Five soft markers of organisational aptitude #WILTW

This is the 148th #WILTW

Some people appear to be inherently efficient. With no more hours in the day than anyone else they have extensive outputs, meet deadlines and never seem flustered. Pre-internet this was, in large part, due to hard work, dedication and perhaps cognitive skills suited to rapid processing of large amounts of information. Post-internet workloads are dominated by electronic communication and technology which has now become a blessing and a curse. The tools to deal with e-mails, documents and knowledge translation (whether that be from an academic or managerial perspective) are ubiquitous and you can spend hours organising information on how to organise information.

Key influencers in my personal learning networks are often asked to share how they stay so productive while simultaneously staying sane. Some examples below:

Getting sh*t done by @emcrit

How I work smarter from @ALiEMteam 

I come no where near achieving half of what is suggested in these blogs. However I have noticed in my role as a clinical supervisor a few indicators which demonstrate someone has considered how they manage their time. The absence or poor use of them is not a damning indictment of their organisational skills but helpful for framing conversations.

1) Folder Organisation

How quickly can you find a document you wrote 3 months ago? Is it pasted somewhere on the 112 items you have on your desktop or in a sub-folder labelled well enough to find via a search or side-bar?

2) Out of office notification

Not sure this counts as being a method of improving productivity but it is a common courtesy to highlight you won’t be responding to e-mails for a set period. Responding to e-mails when you have the notification active is a different issue…

3) Number of e-mails waiting to be triaged

This is controversial I know.  However I’m not convinced it is possible to say you are on top of things if you have 1324 e-mails in your inbox. Smarts phone often show the total number waiting to be read so a glance at someone’s front screen (aside from potentially being an invasion of privacy) can tell you a lot.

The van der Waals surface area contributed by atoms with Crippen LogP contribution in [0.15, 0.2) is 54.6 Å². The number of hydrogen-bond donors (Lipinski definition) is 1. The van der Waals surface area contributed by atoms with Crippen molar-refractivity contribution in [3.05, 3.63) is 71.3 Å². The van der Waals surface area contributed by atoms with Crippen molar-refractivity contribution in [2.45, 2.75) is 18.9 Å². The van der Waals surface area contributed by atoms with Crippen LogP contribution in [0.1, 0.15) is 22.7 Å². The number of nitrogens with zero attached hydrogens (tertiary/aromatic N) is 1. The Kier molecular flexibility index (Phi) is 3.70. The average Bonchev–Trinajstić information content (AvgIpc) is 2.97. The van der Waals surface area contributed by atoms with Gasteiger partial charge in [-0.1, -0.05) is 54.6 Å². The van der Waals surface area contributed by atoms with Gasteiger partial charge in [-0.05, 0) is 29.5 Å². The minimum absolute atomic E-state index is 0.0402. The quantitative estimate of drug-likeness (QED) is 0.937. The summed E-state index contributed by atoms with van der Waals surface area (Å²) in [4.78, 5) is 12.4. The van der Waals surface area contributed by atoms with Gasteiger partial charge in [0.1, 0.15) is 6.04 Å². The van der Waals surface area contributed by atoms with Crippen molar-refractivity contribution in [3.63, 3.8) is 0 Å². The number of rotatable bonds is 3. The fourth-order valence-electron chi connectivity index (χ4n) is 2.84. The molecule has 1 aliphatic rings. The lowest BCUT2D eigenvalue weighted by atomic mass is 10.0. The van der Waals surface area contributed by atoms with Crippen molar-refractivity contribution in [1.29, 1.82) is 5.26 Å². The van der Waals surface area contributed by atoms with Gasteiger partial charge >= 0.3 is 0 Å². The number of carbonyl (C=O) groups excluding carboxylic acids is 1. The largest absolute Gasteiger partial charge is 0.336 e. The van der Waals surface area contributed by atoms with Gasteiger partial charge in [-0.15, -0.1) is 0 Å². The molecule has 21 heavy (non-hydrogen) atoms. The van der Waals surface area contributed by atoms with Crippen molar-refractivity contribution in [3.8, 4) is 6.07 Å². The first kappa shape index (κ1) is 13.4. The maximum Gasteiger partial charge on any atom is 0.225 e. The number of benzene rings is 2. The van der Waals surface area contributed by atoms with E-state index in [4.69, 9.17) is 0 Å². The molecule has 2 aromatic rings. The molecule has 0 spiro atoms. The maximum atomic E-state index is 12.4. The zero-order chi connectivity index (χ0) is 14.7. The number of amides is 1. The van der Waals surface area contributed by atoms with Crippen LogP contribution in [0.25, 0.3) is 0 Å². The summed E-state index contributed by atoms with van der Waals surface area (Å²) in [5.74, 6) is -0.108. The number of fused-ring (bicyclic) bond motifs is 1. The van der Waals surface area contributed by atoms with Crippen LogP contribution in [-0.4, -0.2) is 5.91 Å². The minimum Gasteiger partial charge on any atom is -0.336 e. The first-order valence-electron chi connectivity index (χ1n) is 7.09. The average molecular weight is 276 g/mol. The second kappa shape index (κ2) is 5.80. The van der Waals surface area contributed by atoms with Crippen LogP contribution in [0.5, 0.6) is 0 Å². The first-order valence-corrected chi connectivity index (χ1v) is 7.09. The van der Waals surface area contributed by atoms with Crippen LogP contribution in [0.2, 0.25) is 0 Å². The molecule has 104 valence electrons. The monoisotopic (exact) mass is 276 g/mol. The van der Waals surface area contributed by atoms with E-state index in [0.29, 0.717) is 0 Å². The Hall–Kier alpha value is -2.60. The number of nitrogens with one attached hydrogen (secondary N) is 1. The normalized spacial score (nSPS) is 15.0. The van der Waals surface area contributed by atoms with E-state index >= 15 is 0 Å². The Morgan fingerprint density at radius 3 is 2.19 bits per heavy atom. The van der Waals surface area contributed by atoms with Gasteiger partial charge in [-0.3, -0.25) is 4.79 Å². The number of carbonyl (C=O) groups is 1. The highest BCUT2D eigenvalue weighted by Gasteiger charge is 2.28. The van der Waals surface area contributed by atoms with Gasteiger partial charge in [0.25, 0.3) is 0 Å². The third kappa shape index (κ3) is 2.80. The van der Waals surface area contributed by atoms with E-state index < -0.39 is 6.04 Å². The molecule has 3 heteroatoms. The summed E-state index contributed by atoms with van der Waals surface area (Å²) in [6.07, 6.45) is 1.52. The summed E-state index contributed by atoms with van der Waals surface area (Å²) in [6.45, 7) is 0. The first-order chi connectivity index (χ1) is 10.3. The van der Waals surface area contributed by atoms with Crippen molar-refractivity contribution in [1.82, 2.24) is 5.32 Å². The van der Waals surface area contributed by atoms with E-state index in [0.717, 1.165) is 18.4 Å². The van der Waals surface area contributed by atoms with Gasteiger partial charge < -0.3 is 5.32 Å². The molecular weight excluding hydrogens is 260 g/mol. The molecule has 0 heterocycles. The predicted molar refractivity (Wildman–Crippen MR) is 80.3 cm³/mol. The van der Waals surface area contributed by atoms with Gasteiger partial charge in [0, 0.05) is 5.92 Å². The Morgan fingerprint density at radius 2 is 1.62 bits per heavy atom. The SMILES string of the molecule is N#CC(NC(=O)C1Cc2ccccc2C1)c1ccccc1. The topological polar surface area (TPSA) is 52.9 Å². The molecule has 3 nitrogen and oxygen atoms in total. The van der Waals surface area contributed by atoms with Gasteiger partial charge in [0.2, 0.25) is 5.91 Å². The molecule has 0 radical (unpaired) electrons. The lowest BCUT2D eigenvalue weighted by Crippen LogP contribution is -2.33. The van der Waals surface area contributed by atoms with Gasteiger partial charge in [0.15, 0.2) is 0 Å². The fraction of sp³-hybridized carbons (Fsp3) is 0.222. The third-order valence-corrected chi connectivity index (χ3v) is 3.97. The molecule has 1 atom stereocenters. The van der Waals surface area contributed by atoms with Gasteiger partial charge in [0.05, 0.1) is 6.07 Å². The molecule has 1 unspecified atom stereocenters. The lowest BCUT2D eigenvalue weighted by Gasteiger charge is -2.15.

4) How you record your jobs and/or to-do list 

I’m not convinced there is a right or wrong way of doing it but you should have some way. Watching someone trying to find a scrap of paper to start scribbling a list of jobs on doesn’t inspire confidence (which is why I’m gutted when I end up doing it!)

5) Ability to share documents 

This is the least discriminatory of the indicators but I’ve seen a definite increase in the last couple of years of using Google Docs/Dropbox etc as a means of avoiding file version hell. At least three colloborations I am part of will say this is a bit rich as I am not a paragon of virtue in this regard. However suggesting, “How shall I share this?” says a lot about underlying mindset and experience in my humble opinion.

Be interested in thoughts and very happy to take criticisms!

What have you learnt this week? #WILTW

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3 thoughts on “Five soft markers of organisational aptitude #WILTW”

  1. Don’t bother putting things in special folders, Damian. Just name the files sensibly and use a decent search program like Alfred (on the Mac) to make searching intuitive. I did try electronic list managers but it is easy to get overwhelmed. I’ve now moved to analog tools and use a week per double page Moleskine to record my Most Important Project for the week, the papers I’ve got to work on and blogpost ideas that I don’t want to forget.

    Google Drive is our go to at DFTB for file sharing/working on papers

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